From Singing a Niggun in Beijing to a Jewish Halloween Party in Shanghai

Selected impressions from my trip to China
by Matti Kovler

My visit to China was initiated by an invitation from the Beijing Conservatory to perform “The Unbearable Lightness,” a piece I composed for seven double basses, as well as to conduct a workshop for Chinese music students on the use of Jewish folklore in my work. I was naturally curious to see China for the first time, faintly recalling some conversations about the Israel-China relationship in the field of science (just earlier this year, the Technion, where my father works, launched a “mini-Technion” at the Shantou University, for instance). Moreover, I was curious to “feel out” a potential, if any, to develop some interesting artistic bridges in the field of Jewish Musical Theater, which has been the focus of my musical activities for several years.

From a preliminary web search I found several interesting artistic projects in China since the warming of diplomatic relations in the early 90’s. Although the Israeli Embassy’s website listed a 2012 Israel Philharmonic visit as the top of its “What’s new” section, I suspected more creative collaboration was happening both within and outside the official establishment.

Getting the particular insight I was interested in would not have been possible without the connectivity magic of ROI – from the confusing yet exhilarating hodgepodge of the 2013 Summit I remembered Jonathan Dworkin, a fellow ROIer living in China, and reached out to him before my trip. Jonathan, who divides his time between teaching Western etiquette to Chinese businessmen and reviving the Jewish community life in Beijing, graciously helped me to navigate the Chinese branch of the “global shtetl.”

Jonathan belongs to Kehilat Beijing, a thriving community without their own Rabbi, maintaining a busy schedule around holidays and Shabbat. “While Judaism is not one of the five official religions here,” he explained, “China is tolerant towards Jewish practice.” The government, however, restricts conversion to Judaism inside China and often prohibits local Chinese to attend Jewish communal events. Aside from the stereotypical, “Jews are smart or good at making money,” not many real aspects of Jewish culture were familiar to the Conservatory students I worked with.

Following a successful premiere and workshop on Jewish folklore, I went with the students to a local, (and exceptionally non-Kosher) restaurant. After the meal, I had much fun teaching the Conservatory students how to sing a niggun. Imagine the sound of this improvised tish, singing “Ya-Bam-Bam-Bam” with a Chinese accent! The guttural Erhu calls (Chinese fiddle) answered our singing from the street – a different time and geography, and yet the same ancient conviction.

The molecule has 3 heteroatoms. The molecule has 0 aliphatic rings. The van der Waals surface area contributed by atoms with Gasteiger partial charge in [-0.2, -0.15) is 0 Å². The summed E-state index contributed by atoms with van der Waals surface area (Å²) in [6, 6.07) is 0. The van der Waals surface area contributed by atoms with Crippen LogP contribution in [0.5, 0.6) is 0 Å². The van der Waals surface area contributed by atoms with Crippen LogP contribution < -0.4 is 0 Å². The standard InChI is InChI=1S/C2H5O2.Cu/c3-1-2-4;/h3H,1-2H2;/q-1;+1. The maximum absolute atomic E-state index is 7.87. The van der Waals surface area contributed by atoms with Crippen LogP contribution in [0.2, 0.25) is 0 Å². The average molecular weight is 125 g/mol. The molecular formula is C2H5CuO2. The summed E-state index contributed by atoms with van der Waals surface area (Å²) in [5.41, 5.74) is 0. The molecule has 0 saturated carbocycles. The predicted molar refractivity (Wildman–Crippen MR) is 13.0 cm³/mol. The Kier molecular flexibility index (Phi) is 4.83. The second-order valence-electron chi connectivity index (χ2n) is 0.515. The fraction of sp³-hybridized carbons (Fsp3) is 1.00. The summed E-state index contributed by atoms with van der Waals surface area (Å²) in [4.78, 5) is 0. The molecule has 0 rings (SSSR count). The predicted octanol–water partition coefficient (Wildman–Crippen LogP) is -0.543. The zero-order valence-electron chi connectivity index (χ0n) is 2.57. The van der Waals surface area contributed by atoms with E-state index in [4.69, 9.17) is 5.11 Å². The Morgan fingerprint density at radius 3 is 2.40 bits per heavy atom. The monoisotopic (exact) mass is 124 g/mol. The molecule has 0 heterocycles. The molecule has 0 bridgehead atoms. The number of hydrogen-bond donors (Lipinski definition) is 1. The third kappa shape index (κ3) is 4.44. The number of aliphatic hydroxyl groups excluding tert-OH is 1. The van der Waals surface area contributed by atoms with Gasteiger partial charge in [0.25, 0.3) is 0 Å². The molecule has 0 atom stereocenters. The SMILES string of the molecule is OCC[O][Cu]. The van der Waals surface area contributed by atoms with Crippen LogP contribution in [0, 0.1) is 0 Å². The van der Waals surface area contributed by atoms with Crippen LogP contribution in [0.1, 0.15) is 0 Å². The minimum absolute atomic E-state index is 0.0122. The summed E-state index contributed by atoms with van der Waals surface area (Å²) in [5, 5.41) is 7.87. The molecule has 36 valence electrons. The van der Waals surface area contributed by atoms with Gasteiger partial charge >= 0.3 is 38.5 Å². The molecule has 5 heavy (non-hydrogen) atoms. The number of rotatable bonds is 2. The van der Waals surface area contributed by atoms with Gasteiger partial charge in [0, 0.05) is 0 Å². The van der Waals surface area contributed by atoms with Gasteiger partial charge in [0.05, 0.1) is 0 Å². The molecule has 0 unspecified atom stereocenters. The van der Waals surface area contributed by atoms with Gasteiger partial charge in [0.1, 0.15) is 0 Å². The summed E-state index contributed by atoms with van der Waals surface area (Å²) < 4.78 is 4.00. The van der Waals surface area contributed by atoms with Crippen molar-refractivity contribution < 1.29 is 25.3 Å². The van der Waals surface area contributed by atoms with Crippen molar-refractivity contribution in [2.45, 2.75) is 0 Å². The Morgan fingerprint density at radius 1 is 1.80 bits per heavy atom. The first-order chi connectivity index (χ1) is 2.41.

From Beijing, I set out for Shanghai to get a glimpse of Jewish life there, and to gauge the potential for some creative collaboration. Following an obligatory visit to the Jewish Heritage museum (which recently started to house theatrical productions) I went to the Shanghai Conservatory. There I discovered that among the Conservatory founders in the early 1920s were many Russian-Jewish immigrants (a detail missing from the official website).

It also turned out that the very site of the Conservatory building, located on Fenyang Road, used to house a Russian-Jewish club which in the 40s was the hub for anything Jewish in Shanghai, from hazzanut concerts to academic lectures. The news of the founding of Israel were read to the community from its stage.

No longer a “Noah’s Ark” for several thousands of fortunate Jews escaping from the Holocaust, nearly 70 years after the flood, the Jewish Shanghai has transformed into a Chinese cousin of Tel Aviv, with Israelis driving electrobikes on their way to enjoy the traditional “drunken chicken” or a Chinese massage after work. The absolute, and most surreal highlight of my stay in Shanghai was attending a Jewish Halloween Party organized by the Israeli community at a fancy local bar (see photo attached).

The scope of this Micro Grant blog is too short to describe all of my Chinese adventures, but apart from a successful concert and workshops, museums, parties and synagogues, I left China with more questions than answers. The artistic and Jewish communities seem to circle on different orbits; I was not able to find as many intersections between the Chinese and the Jews as I would have hoped, and yet – the potential exists.

Just earlier this week, I heard from a newly-made friend at the Shanghai Conservatory that they agreed to host a Jewish Musical Theater production in May 2014. For the first time in half a century, the stage of the former Russian-Jewish Club will host a musical evening in Russian, Hebrew and Yiddish.

A warm thank you to the Schusterman Foundation and ROI for generously supporting this trip.

Matti Kovler is a Russian-born Israeli composer, and the founder of the Boston-based Jewish Music Theater.